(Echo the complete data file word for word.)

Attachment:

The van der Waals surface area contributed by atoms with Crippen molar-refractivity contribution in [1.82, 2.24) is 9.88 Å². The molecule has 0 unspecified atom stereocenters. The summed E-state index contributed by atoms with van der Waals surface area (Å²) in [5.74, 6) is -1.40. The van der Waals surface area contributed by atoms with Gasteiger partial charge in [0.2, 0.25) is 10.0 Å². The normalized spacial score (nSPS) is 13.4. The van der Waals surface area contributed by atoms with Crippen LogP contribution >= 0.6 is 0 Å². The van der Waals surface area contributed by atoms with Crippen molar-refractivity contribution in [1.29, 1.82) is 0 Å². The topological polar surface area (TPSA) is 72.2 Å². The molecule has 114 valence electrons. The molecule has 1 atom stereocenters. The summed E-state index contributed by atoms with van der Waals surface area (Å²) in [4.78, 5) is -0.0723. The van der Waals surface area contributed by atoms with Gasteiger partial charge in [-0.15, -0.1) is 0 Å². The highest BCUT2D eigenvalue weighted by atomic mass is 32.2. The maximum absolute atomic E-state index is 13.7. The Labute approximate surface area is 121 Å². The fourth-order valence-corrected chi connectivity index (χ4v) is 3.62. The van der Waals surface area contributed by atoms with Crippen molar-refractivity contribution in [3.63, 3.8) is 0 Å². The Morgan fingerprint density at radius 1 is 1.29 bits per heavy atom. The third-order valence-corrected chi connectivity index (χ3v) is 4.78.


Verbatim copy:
The van der Waals surface area contributed by atoms with Crippen molar-refractivity contribution in [1.82, 2.24) is 9.88 Å². The molecule has 0 unspecified atom stereocenters. The summed E-state index contributed by atoms with van der Waals surface area (Å²) in [5.74, 6) is -1.40. The van der Waals surface area contributed by atoms with Gasteiger partial charge in [0.2, 0.25) is 10.0 Å². The normalized spacial score (nSPS) is 13.4. The van der Waals surface area contributed by atoms with Crippen LogP contribution >= 0.6 is 0 Å². The van der Waals surface area contributed by atoms with Crippen molar-refractivity contribution in [1.29, 1.82) is 0 Å². The topological polar surface area (TPSA) is 72.2 Å². The molecule has 114 valence electrons. The molecule has 1 atom stereocenters. The summed E-state index contributed by atoms with van der Waals surface area (Å²) in [4.78, 5) is -0.0723. The van der Waals surface area contributed by atoms with Gasteiger partial charge in [-0.15, -0.1) is 0 Å². The highest BCUT2D eigenvalue weighted by atomic mass is 32.2. The maximum absolute atomic E-state index is 13.7. The Labute approximate surface area is 121 Å². The fourth-order valence-corrected chi connectivity index (χ4v) is 3.62. The van der Waals surface area contributed by atoms with Crippen molar-refractivity contribution in [3.63, 3.8) is 0 Å². The Morgan fingerprint density at radius 1 is 1.29 bits per heavy atom. The third-order valence-corrected chi connectivity index (χ3v) is 4.78.